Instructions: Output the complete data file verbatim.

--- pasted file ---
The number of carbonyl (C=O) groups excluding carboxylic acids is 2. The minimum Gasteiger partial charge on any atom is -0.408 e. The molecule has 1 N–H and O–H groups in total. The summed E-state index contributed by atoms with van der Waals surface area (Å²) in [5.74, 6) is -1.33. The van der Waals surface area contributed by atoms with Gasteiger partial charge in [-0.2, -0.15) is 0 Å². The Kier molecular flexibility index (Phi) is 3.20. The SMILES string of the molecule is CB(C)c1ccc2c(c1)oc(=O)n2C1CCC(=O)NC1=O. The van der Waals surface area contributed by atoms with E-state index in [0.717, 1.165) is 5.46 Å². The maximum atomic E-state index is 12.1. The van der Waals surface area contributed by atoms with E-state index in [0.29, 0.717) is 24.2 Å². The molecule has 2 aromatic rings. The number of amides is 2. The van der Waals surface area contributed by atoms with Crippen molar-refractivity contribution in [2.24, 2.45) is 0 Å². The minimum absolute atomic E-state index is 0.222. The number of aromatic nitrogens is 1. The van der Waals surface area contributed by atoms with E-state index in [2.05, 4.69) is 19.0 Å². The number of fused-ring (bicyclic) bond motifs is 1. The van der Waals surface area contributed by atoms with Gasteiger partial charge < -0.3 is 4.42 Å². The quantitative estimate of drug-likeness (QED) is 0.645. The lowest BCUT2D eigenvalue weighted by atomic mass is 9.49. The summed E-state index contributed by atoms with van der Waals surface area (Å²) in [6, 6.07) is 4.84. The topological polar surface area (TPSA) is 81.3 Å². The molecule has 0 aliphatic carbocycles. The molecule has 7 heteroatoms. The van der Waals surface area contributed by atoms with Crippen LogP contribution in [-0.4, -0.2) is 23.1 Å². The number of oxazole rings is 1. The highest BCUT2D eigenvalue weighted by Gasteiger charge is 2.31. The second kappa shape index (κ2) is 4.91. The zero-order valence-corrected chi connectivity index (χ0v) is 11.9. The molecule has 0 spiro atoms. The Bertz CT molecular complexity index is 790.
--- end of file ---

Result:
The number of carbonyl (C=O) groups excluding carboxylic acids is 2. The minimum Gasteiger partial charge on any atom is -0.408 e. The molecule has 1 N–H and O–H groups in total. The summed E-state index contributed by atoms with van der Waals surface area (Å²) in [5.74, 6) is -1.33. The van der Waals surface area contributed by atoms with Gasteiger partial charge in [-0.2, -0.15) is 0 Å². The Kier molecular flexibility index (Phi) is 3.20. The SMILES string of the molecule is CB(C)c1ccc2c(c1)oc(=O)n2C1CCC(=O)NC1=O. The van der Waals surface area contributed by atoms with E-state index in [0.717, 1.165) is 5.46 Å². The maximum atomic E-state index is 12.1. The van der Waals surface area contributed by atoms with E-state index in [0.29, 0.717) is 24.2 Å². The molecule has 2 aromatic rings. The number of amides is 2. The van der Waals surface area contributed by atoms with Crippen molar-refractivity contribution in [2.24, 2.45) is 0 Å². The minimum absolute atomic E-state index is 0.222. The number of aromatic nitrogens is 1. The van der Waals surface area contributed by atoms with E-state index in [2.05, 4.69) is 19.0 Å². The number of fused-ring (bicyclic) bond motifs is 1. The van der Waals surface area contributed by atoms with Gasteiger partial charge < -0.3 is 4.42 Å². The quantitative estimate of drug-likeness (QED) is 0.645. The lowest BCUT2D eigenvalue weighted by atomic mass is 9.49. The summed E-state index contributed by atoms with van der Waals surface area (Å²) in [6, 6.07) is 4.84. The topological polar surface area (TPSA) is 81.3 Å². The molecule has 0 aliphatic carbocycles. The molecule has 7 heteroatoms. The van der Waals surface area contributed by atoms with Crippen LogP contribution in [-0.4, -0.2) is 23.1 Å². The number of oxazole rings is 1. The highest BCUT2D eigenvalue weighted by Gasteiger charge is 2.31. The second kappa shape index (κ2) is 4.91. The zero-order valence-corrected chi connectivity index (χ0v) is 11.9. The molecule has 0 spiro atoms. The Bertz CT molecular complexity index is 790.